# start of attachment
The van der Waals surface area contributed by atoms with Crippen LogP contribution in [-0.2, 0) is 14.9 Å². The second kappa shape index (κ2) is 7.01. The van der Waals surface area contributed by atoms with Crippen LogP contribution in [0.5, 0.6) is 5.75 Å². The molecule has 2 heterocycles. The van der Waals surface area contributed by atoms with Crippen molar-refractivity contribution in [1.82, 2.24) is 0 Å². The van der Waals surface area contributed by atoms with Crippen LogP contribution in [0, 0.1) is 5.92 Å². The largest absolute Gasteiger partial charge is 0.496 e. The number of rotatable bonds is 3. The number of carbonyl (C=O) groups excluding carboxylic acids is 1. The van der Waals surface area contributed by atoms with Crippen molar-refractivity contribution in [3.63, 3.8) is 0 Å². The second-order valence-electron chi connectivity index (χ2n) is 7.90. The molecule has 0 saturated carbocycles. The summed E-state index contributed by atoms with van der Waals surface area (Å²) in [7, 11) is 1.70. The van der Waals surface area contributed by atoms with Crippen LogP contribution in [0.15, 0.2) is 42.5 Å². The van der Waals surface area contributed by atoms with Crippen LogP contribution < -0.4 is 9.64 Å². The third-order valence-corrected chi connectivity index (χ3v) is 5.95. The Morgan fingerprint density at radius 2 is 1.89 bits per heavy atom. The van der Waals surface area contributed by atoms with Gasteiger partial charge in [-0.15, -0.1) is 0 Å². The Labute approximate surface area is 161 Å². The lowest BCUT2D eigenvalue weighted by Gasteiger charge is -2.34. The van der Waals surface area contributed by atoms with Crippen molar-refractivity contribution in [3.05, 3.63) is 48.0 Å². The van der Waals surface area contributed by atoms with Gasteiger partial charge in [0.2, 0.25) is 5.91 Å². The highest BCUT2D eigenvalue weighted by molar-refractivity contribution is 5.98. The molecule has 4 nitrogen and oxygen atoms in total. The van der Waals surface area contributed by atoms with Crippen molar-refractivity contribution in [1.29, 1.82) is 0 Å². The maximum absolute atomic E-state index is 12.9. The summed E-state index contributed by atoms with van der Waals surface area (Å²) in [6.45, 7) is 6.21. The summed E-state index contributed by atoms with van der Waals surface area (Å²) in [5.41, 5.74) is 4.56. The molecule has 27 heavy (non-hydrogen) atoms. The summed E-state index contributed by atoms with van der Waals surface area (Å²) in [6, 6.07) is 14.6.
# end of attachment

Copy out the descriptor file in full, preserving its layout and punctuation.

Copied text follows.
The van der Waals surface area contributed by atoms with Crippen LogP contribution in [-0.2, 0) is 14.9 Å². The second kappa shape index (κ2) is 7.01. The van der Waals surface area contributed by atoms with Crippen LogP contribution in [0.5, 0.6) is 5.75 Å². The molecule has 2 heterocycles. The van der Waals surface area contributed by atoms with Crippen molar-refractivity contribution in [1.82, 2.24) is 0 Å². The van der Waals surface area contributed by atoms with Crippen LogP contribution in [0, 0.1) is 5.92 Å². The largest absolute Gasteiger partial charge is 0.496 e. The number of rotatable bonds is 3. The number of carbonyl (C=O) groups excluding carboxylic acids is 1. The van der Waals surface area contributed by atoms with Crippen molar-refractivity contribution in [3.63, 3.8) is 0 Å². The second-order valence-electron chi connectivity index (χ2n) is 7.90. The molecule has 0 saturated carbocycles. The summed E-state index contributed by atoms with van der Waals surface area (Å²) in [7, 11) is 1.70. The van der Waals surface area contributed by atoms with Crippen LogP contribution in [0.15, 0.2) is 42.5 Å². The van der Waals surface area contributed by atoms with Crippen LogP contribution < -0.4 is 9.64 Å². The third-order valence-corrected chi connectivity index (χ3v) is 5.95. The Morgan fingerprint density at radius 2 is 1.89 bits per heavy atom. The van der Waals surface area contributed by atoms with Gasteiger partial charge in [-0.15, -0.1) is 0 Å². The Labute approximate surface area is 161 Å². The lowest BCUT2D eigenvalue weighted by Gasteiger charge is -2.34. The van der Waals surface area contributed by atoms with Crippen molar-refractivity contribution in [3.05, 3.63) is 48.0 Å². The van der Waals surface area contributed by atoms with Gasteiger partial charge in [0.2, 0.25) is 5.91 Å². The highest BCUT2D eigenvalue weighted by molar-refractivity contribution is 5.98. The molecule has 4 nitrogen and oxygen atoms in total. The van der Waals surface area contributed by atoms with Crippen molar-refractivity contribution in [1.29, 1.82) is 0 Å². The maximum absolute atomic E-state index is 12.9. The summed E-state index contributed by atoms with van der Waals surface area (Å²) in [6.45, 7) is 6.21. The summed E-state index contributed by atoms with van der Waals surface area (Å²) in [5.41, 5.74) is 4.56. The molecule has 27 heavy (non-hydrogen) atoms. The summed E-state index contributed by atoms with van der Waals surface area (Å²) in [6, 6.07) is 14.6.